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A Revelation Principle For Competing Mechanisms

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  • Larry Epstein
  • Michael Peters

Abstract

In modelling competition among mechanism designers, it is necessary to specify the set of feasible mechanisms. These specifications are often borrowed from the optimal mechanism design literature and exclude mechanisms that are natural in a competitive environment; for example, mechanisms that depend on the mechanisms chosen by competitors. This paper constructs a set of mechanisms that is universal in that any specific model of the feasible set can be embedded in it. An equilibrium for a specific model is robust if and only if it is an equilibrium also for the universal set of mechanisms. A key to the construction is a language for describing mechanisms that is not tied to any preconceived notions of the nature of competition.

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Bibliographic Info

Paper provided by University of Toronto, Department of Economics in its series Working Papers with number peters-96-02.

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Length: 54 pages
Date of creation: 09 Dec 1996
Date of revision:
Handle: RePEc:tor:tecipa:peters-96-02

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  1. Kyle, Albert S, 1985. "Continuous Auctions and Insider Trading," Econometrica, Econometric Society, vol. 53(6), pages 1315-35, November.
  2. Michael Peters & Sergei Severinov, 1995. "Competition Among Sellers who offer Auctions Instead of Prices," Working Papers peters-95-02, University of Toronto, Department of Economics.
  3. Bernhardt, Dan & Hughson, Eric, 1997. "Splitting Orders," Review of Financial Studies, Society for Financial Studies, vol. 10(1), pages 69-101.
  4. Katz, Michael L., 1991. "Game-Playing Agents: Unobservable Contracts as Precommitments," Department of Economics, Working Paper Series qt79b870w0, Department of Economics, Institute for Business and Economic Research, UC Berkeley.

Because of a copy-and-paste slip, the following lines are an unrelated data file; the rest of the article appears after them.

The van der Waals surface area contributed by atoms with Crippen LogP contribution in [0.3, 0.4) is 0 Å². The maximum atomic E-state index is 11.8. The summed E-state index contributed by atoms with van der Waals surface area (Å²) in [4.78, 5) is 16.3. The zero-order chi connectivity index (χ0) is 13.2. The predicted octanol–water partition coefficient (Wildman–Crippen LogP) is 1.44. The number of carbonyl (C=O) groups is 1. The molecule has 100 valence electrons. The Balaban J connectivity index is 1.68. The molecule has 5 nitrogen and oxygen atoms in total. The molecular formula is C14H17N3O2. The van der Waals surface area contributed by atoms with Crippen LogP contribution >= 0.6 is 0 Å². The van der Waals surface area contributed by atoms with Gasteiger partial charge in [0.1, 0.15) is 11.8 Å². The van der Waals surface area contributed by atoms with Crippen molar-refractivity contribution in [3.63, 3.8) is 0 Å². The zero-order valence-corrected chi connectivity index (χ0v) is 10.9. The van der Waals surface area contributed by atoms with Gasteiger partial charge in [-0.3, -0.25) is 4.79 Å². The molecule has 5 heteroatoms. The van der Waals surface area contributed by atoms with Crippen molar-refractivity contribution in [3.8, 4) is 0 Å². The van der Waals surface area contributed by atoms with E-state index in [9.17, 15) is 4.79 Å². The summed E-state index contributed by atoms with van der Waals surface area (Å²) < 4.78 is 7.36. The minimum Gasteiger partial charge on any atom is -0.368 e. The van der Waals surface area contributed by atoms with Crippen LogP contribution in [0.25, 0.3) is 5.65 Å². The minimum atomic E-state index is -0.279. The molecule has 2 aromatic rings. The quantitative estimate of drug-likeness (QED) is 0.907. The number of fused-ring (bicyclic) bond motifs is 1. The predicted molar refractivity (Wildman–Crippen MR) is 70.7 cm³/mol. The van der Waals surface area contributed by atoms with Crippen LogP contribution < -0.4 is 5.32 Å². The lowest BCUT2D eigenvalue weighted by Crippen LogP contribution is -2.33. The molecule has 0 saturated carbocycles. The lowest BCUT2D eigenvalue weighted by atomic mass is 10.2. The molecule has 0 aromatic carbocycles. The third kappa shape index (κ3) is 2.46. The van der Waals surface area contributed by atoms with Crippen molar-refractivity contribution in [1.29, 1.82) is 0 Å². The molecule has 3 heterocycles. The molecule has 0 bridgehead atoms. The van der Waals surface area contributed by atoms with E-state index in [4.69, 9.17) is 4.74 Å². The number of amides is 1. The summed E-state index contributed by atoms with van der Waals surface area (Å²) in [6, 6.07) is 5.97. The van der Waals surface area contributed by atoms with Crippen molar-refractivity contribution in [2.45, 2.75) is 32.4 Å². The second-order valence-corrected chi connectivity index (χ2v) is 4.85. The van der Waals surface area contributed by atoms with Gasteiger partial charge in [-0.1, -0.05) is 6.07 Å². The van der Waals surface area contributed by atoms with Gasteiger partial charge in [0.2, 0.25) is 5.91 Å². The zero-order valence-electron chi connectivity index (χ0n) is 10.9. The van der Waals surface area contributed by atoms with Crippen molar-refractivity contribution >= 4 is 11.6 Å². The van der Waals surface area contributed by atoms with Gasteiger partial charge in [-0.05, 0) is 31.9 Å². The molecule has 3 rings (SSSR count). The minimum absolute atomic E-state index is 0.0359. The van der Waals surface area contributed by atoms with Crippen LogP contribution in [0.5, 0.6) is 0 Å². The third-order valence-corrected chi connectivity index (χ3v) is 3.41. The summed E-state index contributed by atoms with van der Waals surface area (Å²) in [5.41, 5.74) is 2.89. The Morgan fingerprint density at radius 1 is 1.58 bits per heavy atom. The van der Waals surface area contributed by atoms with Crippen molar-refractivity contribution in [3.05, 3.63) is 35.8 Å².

5. Schmeidler, David, 1989. "Subjective Probability and Expected Utility without Additivity," Econometrica, Econometric Society, vol. 57(3), pages 571-87, May.
  6. Vassilakis, Spyros, 1992. "Some economic applications of Scott domains," Mathematical Social Sciences, Elsevier, vol. 24(2-3), pages 173-208, November.
  7. Myerson, Roger B., 1982. "Optimal coordination mechanisms in generalized principal-agent problems," Journal of Mathematical Economics, Elsevier, vol. 10(1), pages 67-81, June.
  8. Vassilakis, S., 1991. "Rules for Changing the Rules," Papers 32, Stanford - Institute for Thoretical Economics.
  9. Wilson, Robert B, 1985. "Incentive Efficiency of Double Auctions," Econometrica, Econometric Society, vol. 53(5), pages 1101-15, September.
  10. Peters, Michael, 1997. "A Competitive Distribution of Auctions," Review of Economic Studies, Wiley Blackwell, vol. 64(1), pages 97-123, January.
  11. Harsanyi, John C, 1995. "Games with Incomplete Information," American Economic Review, American Economic Association, vol. 85(3), pages 291-303, June.
  12. McAfee, R Preston, 1993. "Mechanism Design by Competing Sellers," Econometrica, Econometric Society, vol. 61(6), pages 1281-1312, November.
  13. Glosten, Lawrence R, 1989. "Insider Trading, Liquidity, and the Role of the Monopolist Specialist," The Journal of Business, University of Chicago Press, vol. 62(2), pages 211-35, April.
  14. Brandenburger Adam & Dekel Eddie, 1993. "Hierarchies of Beliefs and Common Knowledge," Journal of Economic Theory, Elsevier, vol. 59(1), pages 189-198, February.
  15. Wilson, Robert, 1979. "Auctions of Shares," The Quarterly Journal of Economics, MIT Press, vol. 93(4), pages 675-89, November.
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